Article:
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Sometimes sites that don’t have a lot written about them can still be some of our most important sites. Lowder’s Ferry (31ST7) is one of these sites; while there is not much written material about it, it has a place of importance in North Carolina archaeology as one of the first deeply stratified sites to be dug (along with Hardaway and Doerschuk). Lowder’s Ferry is a buried site located along the alluvial terraces that flank the lower Yadkin River. It is located on the west bank of the Yadkin, across from the Yadkin’s confluence with the Uwharrie River. The site was originally dug by Joffre Coe and Paul Strieff in 1948.

History of Excavations

View of excavations (1949).

Towards the end of 1948, Coe was in the process of putting together a program of archaeology in the North Carolina Piedmont, based on funds from the North Carolina Division of State Parks. One of the first sites to be excavated as part of this program was Lowder’s Ferry, located within newly-created Morrow Mountain State Park. Coe assigned Paul Strieff the job of going back through information about known sites in the Uwharrie area in order to identify which ones might contain stratified archaeological deposits. Lowder’s Ferry was the first site where Strieff found evidence for such stratified deposits. In March of 1949, grading began at the site for construction of a parking lot next to a new boat ramp. This activity exposed the tops of five Late Woodland burials and several associated pits containing prehistoric pottery and other refuse. Work was halted while six UNC students conducted a two-day salvage excavation at the site.

Excavating archaeological features in 1949.

Lowder’s Ferry was found to be a very rich site with substantial Archaic-period deposits, so the parking lot construction was delayed further and the archaeology continued. Excavations focused on the Archaic levels of the site, with UNC student James Wood supervising the work. Before Wood left to resume classes in August, five trenches had been excavated in the graded area. In September of 1949, excavations resumed under the direction of Barton Wright, an archaeologist stationed at nearby Town Creek Indian Mound. Trenches were continued, several small test pits were excavated, and a large block excavation was opened next to Wood’s first trench. By the time excavations were comcluded in December, a Middle Archaic Guilford level was identified that could be separated stratigraphically from an overlying Late Archaic Savannah River level. Today, the site is mostly under a parking lot that leads to a boat ramp at the upper end of Lake Tillery.

Research Questions

The thick, organically stained soil at Lowder’s Ferry, Doerschuk, and Gaston indicate that occupation was more intense during the Late Archaic period than during the Early and Middle Archaic periods. This just means that people were spending more time at these camps, causing them to accumulate the trash that enriched the soil. Small, circular pit-hearths that were lined with stones also suggest more permanent stays that are not reflected in the earlier occupations. Although we don’t yet have food remains from such early sites in the North Carolina Piedmont, we can still infer diet from indirect evidence about where the site was located. Lowder’s Ferry is located along a major river, suggesting that fish, turtles, and migratory waterfowl would have been important foods, probably along with freshwater mussels.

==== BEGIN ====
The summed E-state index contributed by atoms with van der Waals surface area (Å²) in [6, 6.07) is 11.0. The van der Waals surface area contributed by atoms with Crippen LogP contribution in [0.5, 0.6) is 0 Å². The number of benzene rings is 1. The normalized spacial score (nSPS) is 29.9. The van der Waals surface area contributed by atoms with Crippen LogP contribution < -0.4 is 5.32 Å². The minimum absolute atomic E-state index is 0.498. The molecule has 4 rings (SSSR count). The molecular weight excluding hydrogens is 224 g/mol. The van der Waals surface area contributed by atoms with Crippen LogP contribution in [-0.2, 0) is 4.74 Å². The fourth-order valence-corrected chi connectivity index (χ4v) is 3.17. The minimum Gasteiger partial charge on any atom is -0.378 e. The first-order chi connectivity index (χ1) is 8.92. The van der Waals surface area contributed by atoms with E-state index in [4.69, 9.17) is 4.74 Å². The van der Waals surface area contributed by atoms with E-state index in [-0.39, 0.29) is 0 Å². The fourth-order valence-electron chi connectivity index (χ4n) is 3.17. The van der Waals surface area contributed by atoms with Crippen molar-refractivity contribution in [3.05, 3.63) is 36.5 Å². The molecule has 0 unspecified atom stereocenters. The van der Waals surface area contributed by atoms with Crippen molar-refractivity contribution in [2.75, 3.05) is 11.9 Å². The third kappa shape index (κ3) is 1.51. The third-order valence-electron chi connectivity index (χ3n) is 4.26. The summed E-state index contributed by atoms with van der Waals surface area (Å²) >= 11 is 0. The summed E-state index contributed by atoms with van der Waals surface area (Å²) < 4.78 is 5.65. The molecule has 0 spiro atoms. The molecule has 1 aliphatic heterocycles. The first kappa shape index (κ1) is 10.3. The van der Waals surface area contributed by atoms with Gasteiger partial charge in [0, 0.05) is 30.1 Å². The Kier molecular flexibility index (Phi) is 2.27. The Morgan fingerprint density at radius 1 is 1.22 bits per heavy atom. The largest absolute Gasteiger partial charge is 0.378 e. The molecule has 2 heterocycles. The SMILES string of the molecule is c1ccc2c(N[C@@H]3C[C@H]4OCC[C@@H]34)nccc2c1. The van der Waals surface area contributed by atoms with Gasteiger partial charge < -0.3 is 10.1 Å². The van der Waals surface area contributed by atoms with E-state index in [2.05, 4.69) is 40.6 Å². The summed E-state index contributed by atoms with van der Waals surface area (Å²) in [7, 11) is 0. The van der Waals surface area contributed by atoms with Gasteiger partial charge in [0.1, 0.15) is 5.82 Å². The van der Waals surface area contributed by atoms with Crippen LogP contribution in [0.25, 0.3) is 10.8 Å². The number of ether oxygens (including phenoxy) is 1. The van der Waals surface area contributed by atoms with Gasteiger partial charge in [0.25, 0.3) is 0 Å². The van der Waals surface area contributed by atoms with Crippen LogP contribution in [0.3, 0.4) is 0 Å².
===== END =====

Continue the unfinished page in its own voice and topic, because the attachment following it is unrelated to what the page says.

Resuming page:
Sequence of Middle and Late Archaic spear points found in stratified contexts at Lowder’s Ferry.

While Lowder’s Ferry is important for the information it provides about prehistoric peoples in general, it might be even more important for its soil stratigraphy. You will recall from the initial description of the site that Lowder’s Ferry is one of three deeply stratified sites (along with Hardaway and Doerschuk) that Joffre Coe used to define and construct a sequence of Archaic projectile point types. Described in more detail for the Doerschuk site, Coe theorized that the Middle Archaic Stanly, Morrow Mountain, and Guilford point traditions all represented different groups of people. However, when Carmen Drye went back through the material from Lowder’s Ferry, she found inconsistencies in Coe’s reporting. By going back through field notes and artifact bags, Drye was able to reconstruct the stratigraphic sequence at Lowder’s Ferry. She was able to identify both a Middle Archaic Guilford occupation (roughly 4000 to 3000 B.C.) that was three feet below the surface, as well as an uncontaminated and undisturbed red soil layer that also dated to the Archaic period. In the red soil layer, Drye documented the co-occurence of Morrow Mountain II, Guilford, and Savannah River points, indicating they likely were left behind by the same people. She also found a number of transitional spear point forms that support the idea that Morrow Mountain II, Guilford, and Savannah River point types are products of a single stone-tool tradition that spanned the Middle and Late Archaic periods.



Coe, Joffre L.
1964 • The Formative Cultures of the Carolina Piedmont. Transactions of the American Philosophical Society, n.s., 54, pt. 5, Philadelphia.

Drye, Carmen Morgan
1998 • An Analysis and Interpretation of the Archaic Projectile Point Sequence from Lowder’s Ferry, Stanly County, North Carolina. North Carolina Archaeology 47:34-65.

Ward, Trawick H., and R. P. Stephen Davis, Jr.
1999 • Time Before History: The Archaeology of North Carolina. University of North Carolina Press, Chapel Hill.